<![CDATA[First things first, an illiquidity premium and a liquidity premium are basically different ways of describing the same thing. Although the term illiquidity premium is used in the context of Solvency II, liquidity premium is more widely used and easier to understand.
LiquidityLiquidity denotes the ease with which an asset can be traded. Conversely, illiquidity is the measure of difficulty of trading the asset. Therefore liquidity is a measure of the ‘tradability’ of an asset. Illiquid assets are generally cheaper because their owner carries the risk involved in disposing of it.
The liquidity premiumSo if you hold two bonds with the same duration and coupon (the stated interest rate) but one of them is more difficult to sell (thus illiquid) you would demand a premium as compensation for taking on the additional risk – the risk you might encounter when trying to sell the bond. That premium comes in the form of a reduced price of the illiquid bond. The liquidity premium is the difference in the price (the spread) of two identical assets with different liquidities. Identical assets have the same characteristics (duration, risk, cash flows, etc.) they only differ by the ease with which they can be traded.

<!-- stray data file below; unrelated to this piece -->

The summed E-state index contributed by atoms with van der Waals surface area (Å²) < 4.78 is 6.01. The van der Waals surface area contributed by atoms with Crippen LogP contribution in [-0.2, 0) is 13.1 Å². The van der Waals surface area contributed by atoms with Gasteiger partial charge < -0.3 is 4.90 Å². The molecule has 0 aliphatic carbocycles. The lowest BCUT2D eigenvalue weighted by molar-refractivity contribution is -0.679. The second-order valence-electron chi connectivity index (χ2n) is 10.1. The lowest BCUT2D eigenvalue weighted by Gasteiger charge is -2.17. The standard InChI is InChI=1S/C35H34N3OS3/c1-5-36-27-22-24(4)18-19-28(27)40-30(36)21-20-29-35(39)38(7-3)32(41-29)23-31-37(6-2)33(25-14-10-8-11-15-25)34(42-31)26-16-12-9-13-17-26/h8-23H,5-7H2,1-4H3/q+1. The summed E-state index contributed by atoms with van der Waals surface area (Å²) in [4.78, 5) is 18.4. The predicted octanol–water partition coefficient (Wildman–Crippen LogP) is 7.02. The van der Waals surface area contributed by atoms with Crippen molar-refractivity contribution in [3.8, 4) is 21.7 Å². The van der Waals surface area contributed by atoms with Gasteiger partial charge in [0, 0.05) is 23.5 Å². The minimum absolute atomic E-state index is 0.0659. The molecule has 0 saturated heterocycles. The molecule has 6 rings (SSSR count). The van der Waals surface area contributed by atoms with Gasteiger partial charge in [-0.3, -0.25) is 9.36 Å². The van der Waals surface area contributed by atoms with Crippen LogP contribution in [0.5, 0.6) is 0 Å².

Liquidity premium or illiquidity premium?The terms ‘liquidity premium’ and ‘illiquidity premium’ are interchangeable depending on where you apply the premium (because the interest rate and price have an inverse relationship):
- illiquidity premium – attributes the premium to the illiquid asset’s yield (or interest),
- liquidity premium – attributes the premium to the liquid asset’s price.
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